"His expertise and knowledge of the islands and the perils waiting out there in the water are second to none," he said. "In the last couple of years, several lives have been saved because of his willingness to put himself out there on the line. He's been a real hero for this community."
The Guardian has proven instrumental for the Orcas Island Fire Department as well.
"We use it about once a month, mostly when Airlift can't fly," Chief Mike Harris said. "It was all (Cumming's) idea and he went out and got the money for it."
Harris, who described the news of Cumming's pending retirement as "devastating," noted the sheriff is in charge of dispatch services for Orcas Island's fire, aid and emergency services and is the one who must determine the level of response that's needed when emergency situations arise on any of the outer islands.
The sheriff "wears many hats" and Cumming has proven time and again that he's up to the task, Harris said.
"I've only been here six years, but I can't think of anybody I respect more than the sheriff," he said.
Ran unopposed in 2006
It was not known Tuesday who might run to succeed Cumming. Detective Jeff Asher ran against his boss in 2002, winning 739 votes to Cumming's 1,342. In 2006, Cumming ran unopposed.
Deputy Felix Menjivar is president of the sheriff's guild and was elected to the Friday Harbor Town Council in November. He could not be reached for comment Tuesday.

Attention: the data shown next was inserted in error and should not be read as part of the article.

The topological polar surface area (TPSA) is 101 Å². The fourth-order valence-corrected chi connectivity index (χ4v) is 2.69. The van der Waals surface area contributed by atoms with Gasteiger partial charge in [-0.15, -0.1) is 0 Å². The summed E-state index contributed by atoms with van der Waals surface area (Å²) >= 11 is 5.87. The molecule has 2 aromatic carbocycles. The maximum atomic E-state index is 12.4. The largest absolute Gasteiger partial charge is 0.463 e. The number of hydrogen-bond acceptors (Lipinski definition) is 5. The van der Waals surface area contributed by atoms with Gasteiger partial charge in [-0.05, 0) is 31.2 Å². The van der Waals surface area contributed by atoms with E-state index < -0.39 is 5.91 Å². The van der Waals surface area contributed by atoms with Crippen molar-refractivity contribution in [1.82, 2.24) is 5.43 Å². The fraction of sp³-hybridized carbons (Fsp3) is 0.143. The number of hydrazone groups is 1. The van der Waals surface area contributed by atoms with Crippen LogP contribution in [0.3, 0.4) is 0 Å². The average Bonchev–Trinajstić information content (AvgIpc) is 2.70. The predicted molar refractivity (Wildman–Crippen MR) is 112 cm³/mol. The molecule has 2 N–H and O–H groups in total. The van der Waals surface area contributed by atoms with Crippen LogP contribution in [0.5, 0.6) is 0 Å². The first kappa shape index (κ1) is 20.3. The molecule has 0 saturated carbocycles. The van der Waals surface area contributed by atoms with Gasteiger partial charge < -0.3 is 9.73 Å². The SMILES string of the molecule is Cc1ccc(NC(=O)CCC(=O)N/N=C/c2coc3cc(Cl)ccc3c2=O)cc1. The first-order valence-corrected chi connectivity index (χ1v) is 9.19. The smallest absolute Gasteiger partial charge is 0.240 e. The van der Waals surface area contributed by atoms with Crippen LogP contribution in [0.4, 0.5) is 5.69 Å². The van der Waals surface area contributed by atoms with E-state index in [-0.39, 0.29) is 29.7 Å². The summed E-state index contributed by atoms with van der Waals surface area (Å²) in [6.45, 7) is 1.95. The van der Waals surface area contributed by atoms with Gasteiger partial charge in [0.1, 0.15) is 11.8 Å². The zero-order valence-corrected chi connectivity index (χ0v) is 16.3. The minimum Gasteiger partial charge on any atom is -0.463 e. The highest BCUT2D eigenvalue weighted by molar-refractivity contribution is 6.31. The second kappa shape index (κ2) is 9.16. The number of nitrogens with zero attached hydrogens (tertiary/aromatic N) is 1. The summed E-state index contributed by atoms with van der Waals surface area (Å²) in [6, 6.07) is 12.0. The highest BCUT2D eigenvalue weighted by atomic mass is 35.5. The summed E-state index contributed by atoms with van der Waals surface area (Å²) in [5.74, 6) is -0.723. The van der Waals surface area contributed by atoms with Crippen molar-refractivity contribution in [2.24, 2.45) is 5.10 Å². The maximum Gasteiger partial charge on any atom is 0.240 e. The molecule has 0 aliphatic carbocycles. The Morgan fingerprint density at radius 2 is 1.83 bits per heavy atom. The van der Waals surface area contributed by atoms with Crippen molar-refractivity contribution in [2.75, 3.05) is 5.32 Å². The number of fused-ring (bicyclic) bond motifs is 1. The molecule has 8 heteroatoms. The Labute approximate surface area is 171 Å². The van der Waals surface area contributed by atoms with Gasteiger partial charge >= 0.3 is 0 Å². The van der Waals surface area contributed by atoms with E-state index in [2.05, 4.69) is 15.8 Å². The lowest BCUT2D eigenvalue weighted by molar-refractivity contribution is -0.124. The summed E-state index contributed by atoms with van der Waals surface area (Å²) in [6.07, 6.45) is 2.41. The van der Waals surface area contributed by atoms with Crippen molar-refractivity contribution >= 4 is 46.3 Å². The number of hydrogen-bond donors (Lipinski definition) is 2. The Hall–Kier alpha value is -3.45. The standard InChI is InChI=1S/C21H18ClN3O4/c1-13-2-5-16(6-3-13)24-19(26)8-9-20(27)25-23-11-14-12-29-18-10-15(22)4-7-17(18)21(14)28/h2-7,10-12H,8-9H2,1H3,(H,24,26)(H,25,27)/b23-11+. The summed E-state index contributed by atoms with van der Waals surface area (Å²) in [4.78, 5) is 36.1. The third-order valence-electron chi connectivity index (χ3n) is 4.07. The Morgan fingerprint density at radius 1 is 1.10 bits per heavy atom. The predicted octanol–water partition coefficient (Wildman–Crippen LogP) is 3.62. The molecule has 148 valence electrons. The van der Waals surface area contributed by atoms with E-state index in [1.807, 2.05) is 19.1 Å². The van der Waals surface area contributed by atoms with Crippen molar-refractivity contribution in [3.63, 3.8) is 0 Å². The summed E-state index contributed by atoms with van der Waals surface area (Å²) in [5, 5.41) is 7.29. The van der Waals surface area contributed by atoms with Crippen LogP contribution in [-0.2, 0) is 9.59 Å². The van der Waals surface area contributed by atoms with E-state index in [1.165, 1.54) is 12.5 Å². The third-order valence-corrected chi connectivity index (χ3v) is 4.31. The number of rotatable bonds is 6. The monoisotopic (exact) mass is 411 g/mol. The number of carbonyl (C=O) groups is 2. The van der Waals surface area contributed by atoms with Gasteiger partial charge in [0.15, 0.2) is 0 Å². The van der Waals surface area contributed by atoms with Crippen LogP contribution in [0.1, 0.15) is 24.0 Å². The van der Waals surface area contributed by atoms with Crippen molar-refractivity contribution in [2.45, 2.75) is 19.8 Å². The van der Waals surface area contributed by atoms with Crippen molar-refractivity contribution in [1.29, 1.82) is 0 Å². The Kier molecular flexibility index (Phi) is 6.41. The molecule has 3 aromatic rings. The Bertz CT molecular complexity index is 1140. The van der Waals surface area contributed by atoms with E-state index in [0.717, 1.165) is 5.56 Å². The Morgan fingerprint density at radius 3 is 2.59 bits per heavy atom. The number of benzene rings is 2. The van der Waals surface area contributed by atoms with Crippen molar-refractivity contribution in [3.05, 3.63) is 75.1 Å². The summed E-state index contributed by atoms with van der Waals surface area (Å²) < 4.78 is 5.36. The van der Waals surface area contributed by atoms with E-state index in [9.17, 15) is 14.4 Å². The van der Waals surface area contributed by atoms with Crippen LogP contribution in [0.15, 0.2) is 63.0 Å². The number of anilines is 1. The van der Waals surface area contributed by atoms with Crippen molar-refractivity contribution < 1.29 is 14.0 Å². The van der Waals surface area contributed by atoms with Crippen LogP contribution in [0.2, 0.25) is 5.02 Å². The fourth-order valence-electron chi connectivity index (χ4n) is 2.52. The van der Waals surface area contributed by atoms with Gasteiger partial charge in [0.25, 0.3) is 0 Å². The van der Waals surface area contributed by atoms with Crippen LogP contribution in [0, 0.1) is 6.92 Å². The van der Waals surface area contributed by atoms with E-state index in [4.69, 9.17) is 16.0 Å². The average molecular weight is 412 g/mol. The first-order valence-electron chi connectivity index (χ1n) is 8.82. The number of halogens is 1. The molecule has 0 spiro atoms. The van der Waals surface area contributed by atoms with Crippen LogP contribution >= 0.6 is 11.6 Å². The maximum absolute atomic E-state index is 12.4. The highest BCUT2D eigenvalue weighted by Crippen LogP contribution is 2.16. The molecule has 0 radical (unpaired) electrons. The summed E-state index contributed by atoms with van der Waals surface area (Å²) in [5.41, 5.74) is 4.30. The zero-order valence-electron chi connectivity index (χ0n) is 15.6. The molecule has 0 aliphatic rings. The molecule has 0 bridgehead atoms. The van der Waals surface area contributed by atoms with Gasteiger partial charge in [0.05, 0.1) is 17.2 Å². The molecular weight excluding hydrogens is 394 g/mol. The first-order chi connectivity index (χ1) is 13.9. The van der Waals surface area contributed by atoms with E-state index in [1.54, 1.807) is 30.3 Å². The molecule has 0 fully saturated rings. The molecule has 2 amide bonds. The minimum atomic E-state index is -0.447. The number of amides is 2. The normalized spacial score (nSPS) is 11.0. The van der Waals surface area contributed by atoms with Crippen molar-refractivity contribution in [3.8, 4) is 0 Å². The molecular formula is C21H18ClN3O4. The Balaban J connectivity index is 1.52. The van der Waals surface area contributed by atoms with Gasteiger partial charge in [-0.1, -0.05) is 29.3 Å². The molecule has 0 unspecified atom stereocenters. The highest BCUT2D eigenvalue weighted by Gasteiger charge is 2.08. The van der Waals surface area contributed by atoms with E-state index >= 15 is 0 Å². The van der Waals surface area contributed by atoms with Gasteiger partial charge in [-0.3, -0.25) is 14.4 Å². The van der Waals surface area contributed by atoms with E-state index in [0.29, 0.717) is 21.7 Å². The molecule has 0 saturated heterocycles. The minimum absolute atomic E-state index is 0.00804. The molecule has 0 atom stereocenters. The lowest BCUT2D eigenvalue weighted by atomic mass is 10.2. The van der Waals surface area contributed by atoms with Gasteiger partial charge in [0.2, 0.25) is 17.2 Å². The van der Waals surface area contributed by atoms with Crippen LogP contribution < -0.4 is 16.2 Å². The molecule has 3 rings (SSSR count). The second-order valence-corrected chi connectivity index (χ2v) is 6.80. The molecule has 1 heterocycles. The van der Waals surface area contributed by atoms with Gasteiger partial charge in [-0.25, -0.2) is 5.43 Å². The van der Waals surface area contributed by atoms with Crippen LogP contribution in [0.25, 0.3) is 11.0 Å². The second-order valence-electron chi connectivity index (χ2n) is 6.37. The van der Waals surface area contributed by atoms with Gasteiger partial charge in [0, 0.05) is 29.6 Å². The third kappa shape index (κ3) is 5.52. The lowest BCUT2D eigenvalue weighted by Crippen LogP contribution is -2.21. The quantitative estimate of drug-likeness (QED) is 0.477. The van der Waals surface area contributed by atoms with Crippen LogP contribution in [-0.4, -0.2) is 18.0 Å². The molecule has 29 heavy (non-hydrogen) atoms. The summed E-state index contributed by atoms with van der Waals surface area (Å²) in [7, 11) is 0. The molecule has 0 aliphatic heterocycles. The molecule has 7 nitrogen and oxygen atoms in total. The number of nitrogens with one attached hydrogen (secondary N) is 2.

Cumming expects candidates to emerge soon.
"This was the time to make that decision," Cumming said of his retirement. "In fairness to myself and my family, and to those who would like to run for sheriff. The filing period begins next month. This gives them time to assess their situation, assess their support and get ready to file."
He couldn't or wouldn't name any potential candidates. But he did say, "There are people who have talked about running. This will be their time to assess their interest in taking on this job."
Cumming said there was "no tipping point" where he decided to retire. "Every election I've come up to, I've taken a look at committing to four years, to an election, to all that's involved. I've done that six times," he said.
He said he wants to spend more time with his family and earn some money on the water.
"I will be about 63 when I retire. I'm young enough to change careers. I love the water and I'm looking forward to cobbling together some time on the water and spending time with my wife and having a vacation or two. My health is good and I want to preserve that."
Primary election is Aug. 17; general election is Nov. 2
The primary election is Aug. 17, the general election is Nov. 2. The top two vote-getters in the primary advance to the general election.
Islanders will vote on 14 legislative and local positions this year: County assessor, auditor, clerk, prosecutor, sheriff, treasurer; County Council District 2, District 5, and District 6; District Court judge, Superior Court judge; U.S. House of Representatives 2nd District, 40th District state House Position 1, and 40th District state House Position 2.
— With reporting by Scott Rasmussen and Richard Walker